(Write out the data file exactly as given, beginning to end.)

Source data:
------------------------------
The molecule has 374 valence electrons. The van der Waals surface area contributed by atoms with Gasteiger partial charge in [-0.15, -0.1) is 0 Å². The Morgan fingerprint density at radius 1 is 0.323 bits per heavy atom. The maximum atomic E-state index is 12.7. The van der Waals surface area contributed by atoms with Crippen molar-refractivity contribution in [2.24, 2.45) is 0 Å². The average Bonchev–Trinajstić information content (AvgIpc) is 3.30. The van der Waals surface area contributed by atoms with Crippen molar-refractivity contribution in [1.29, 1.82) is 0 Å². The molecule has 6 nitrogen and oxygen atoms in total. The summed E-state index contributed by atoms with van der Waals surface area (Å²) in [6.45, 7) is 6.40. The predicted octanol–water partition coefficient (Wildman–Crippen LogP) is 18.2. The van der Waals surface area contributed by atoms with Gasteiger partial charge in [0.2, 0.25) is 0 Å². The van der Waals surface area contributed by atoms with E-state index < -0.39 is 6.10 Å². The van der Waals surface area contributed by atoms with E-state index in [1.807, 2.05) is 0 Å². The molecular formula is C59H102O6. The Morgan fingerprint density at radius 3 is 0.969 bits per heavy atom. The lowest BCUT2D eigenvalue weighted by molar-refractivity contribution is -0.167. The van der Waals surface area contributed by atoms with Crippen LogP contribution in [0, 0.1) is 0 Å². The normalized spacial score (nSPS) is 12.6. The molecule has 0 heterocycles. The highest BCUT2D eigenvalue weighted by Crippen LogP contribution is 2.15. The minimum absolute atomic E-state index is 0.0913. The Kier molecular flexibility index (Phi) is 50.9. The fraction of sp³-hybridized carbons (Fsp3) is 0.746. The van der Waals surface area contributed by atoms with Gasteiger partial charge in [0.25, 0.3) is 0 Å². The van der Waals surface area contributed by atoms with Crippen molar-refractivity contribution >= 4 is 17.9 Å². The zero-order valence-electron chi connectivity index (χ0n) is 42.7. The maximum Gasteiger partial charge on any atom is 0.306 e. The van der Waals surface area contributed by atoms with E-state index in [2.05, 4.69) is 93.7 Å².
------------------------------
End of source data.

The molecule has 374 valence electrons. The van der Waals surface area contributed by atoms with Gasteiger partial charge in [-0.15, -0.1) is 0 Å². The Morgan fingerprint density at radius 1 is 0.323 bits per heavy atom. The maximum atomic E-state index is 12.7. The van der Waals surface area contributed by atoms with Crippen molar-refractivity contribution in [2.24, 2.45) is 0 Å². The average Bonchev–Trinajstić information content (AvgIpc) is 3.30. The van der Waals surface area contributed by atoms with Crippen molar-refractivity contribution in [1.29, 1.82) is 0 Å². The molecule has 6 nitrogen and oxygen atoms in total. The summed E-state index contributed by atoms with van der Waals surface area (Å²) in [6.45, 7) is 6.40. The predicted octanol–water partition coefficient (Wildman–Crippen LogP) is 18.2. The van der Waals surface area contributed by atoms with Gasteiger partial charge in [0.2, 0.25) is 0 Å². The van der Waals surface area contributed by atoms with E-state index < -0.39 is 6.10 Å². The van der Waals surface area contributed by atoms with E-state index in [1.807, 2.05) is 0 Å². The molecular formula is C59H102O6. The Morgan fingerprint density at radius 3 is 0.969 bits per heavy atom. The lowest BCUT2D eigenvalue weighted by molar-refractivity contribution is -0.167. The van der Waals surface area contributed by atoms with Crippen LogP contribution in [0, 0.1) is 0 Å². The normalized spacial score (nSPS) is 12.6. The molecule has 0 heterocycles. The highest BCUT2D eigenvalue weighted by Crippen LogP contribution is 2.15. The minimum absolute atomic E-state index is 0.0913. The Kier molecular flexibility index (Phi) is 50.9. The fraction of sp³-hybridized carbons (Fsp3) is 0.746. The van der Waals surface area contributed by atoms with Gasteiger partial charge in [0.25, 0.3) is 0 Å². The van der Waals surface area contributed by atoms with Crippen molar-refractivity contribution >= 4 is 17.9 Å². The zero-order valence-electron chi connectivity index (χ0n) is 42.7. The maximum Gasteiger partial charge on any atom is 0.306 e. The van der Waals surface area contributed by atoms with E-state index in [2.05, 4.69) is 93.7 Å².